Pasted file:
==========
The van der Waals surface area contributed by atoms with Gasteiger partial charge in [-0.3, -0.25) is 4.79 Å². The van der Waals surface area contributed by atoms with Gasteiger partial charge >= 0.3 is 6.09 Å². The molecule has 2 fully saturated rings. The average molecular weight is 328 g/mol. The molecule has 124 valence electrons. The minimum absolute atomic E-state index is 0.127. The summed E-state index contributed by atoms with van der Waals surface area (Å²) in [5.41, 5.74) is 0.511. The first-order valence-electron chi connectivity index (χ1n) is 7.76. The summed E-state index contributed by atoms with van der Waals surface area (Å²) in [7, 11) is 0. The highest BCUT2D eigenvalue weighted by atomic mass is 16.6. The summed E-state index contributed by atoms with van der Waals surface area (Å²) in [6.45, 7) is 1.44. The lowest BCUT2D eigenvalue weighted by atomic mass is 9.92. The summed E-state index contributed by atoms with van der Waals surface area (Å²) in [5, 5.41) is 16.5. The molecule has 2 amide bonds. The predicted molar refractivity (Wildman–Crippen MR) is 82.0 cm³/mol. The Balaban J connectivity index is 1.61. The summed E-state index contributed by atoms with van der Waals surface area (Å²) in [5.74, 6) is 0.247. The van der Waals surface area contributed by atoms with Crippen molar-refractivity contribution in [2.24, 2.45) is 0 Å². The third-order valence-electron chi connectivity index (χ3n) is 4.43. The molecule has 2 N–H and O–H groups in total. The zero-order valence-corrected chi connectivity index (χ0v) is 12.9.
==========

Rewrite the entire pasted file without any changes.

The van der Waals surface area contributed by atoms with Gasteiger partial charge in [-0.3, -0.25) is 4.79 Å². The van der Waals surface area contributed by atoms with Gasteiger partial charge >= 0.3 is 6.09 Å². The molecule has 2 fully saturated rings. The average molecular weight is 328 g/mol. The molecule has 124 valence electrons. The minimum absolute atomic E-state index is 0.127. The summed E-state index contributed by atoms with van der Waals surface area (Å²) in [5.41, 5.74) is 0.511. The first-order valence-electron chi connectivity index (χ1n) is 7.76. The summed E-state index contributed by atoms with van der Waals surface area (Å²) in [7, 11) is 0. The highest BCUT2D eigenvalue weighted by atomic mass is 16.6. The summed E-state index contributed by atoms with van der Waals surface area (Å²) in [6.45, 7) is 1.44. The lowest BCUT2D eigenvalue weighted by atomic mass is 9.92. The summed E-state index contributed by atoms with van der Waals surface area (Å²) in [5, 5.41) is 16.5. The molecule has 2 amide bonds. The predicted molar refractivity (Wildman–Crippen MR) is 82.0 cm³/mol. The Balaban J connectivity index is 1.61. The summed E-state index contributed by atoms with van der Waals surface area (Å²) in [5.74, 6) is 0.247. The van der Waals surface area contributed by atoms with Crippen molar-refractivity contribution in [2.24, 2.45) is 0 Å². The third-order valence-electron chi connectivity index (χ3n) is 4.43. The molecule has 2 N–H and O–H groups in total. The zero-order valence-corrected chi connectivity index (χ0v) is 12.9.